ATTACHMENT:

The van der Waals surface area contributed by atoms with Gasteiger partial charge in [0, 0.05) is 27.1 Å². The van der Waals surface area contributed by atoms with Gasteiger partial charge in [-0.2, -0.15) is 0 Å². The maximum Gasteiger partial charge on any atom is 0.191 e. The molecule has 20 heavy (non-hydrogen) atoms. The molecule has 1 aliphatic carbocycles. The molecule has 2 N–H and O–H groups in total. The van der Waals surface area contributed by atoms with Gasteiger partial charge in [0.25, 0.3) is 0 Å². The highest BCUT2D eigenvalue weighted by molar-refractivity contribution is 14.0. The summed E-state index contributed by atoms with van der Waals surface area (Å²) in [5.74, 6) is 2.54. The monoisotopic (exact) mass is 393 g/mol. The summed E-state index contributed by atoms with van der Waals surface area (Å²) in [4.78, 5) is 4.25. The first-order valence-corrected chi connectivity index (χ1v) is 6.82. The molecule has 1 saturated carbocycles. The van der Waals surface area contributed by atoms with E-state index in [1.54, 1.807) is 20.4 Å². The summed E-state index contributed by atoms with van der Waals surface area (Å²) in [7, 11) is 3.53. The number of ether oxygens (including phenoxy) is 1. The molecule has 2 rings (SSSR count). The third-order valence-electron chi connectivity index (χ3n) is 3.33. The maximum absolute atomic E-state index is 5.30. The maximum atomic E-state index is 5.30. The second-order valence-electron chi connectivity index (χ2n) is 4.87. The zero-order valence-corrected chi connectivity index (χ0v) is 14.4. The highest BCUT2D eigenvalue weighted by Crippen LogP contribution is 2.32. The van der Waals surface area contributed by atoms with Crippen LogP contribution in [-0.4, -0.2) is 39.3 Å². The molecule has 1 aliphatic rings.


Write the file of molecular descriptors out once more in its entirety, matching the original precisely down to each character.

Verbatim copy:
The van der Waals surface area contributed by atoms with Gasteiger partial charge in [0, 0.05) is 27.1 Å². The van der Waals surface area contributed by atoms with Gasteiger partial charge in [-0.2, -0.15) is 0 Å². The maximum Gasteiger partial charge on any atom is 0.191 e. The molecule has 20 heavy (non-hydrogen) atoms. The molecule has 1 aliphatic carbocycles. The molecule has 2 N–H and O–H groups in total. The van der Waals surface area contributed by atoms with Gasteiger partial charge in [0.25, 0.3) is 0 Å². The highest BCUT2D eigenvalue weighted by molar-refractivity contribution is 14.0. The summed E-state index contributed by atoms with van der Waals surface area (Å²) in [5.74, 6) is 2.54. The monoisotopic (exact) mass is 393 g/mol. The summed E-state index contributed by atoms with van der Waals surface area (Å²) in [4.78, 5) is 4.25. The first-order valence-corrected chi connectivity index (χ1v) is 6.82. The molecule has 1 saturated carbocycles. The van der Waals surface area contributed by atoms with E-state index in [1.54, 1.807) is 20.4 Å². The summed E-state index contributed by atoms with van der Waals surface area (Å²) in [7, 11) is 3.53. The number of ether oxygens (including phenoxy) is 1. The molecule has 2 rings (SSSR count). The third-order valence-electron chi connectivity index (χ3n) is 3.33. The maximum absolute atomic E-state index is 5.30. The maximum atomic E-state index is 5.30. The second-order valence-electron chi connectivity index (χ2n) is 4.87. The zero-order valence-corrected chi connectivity index (χ0v) is 14.4. The highest BCUT2D eigenvalue weighted by Crippen LogP contribution is 2.32. The van der Waals surface area contributed by atoms with Crippen LogP contribution in [-0.4, -0.2) is 39.3 Å². The molecule has 1 aliphatic rings.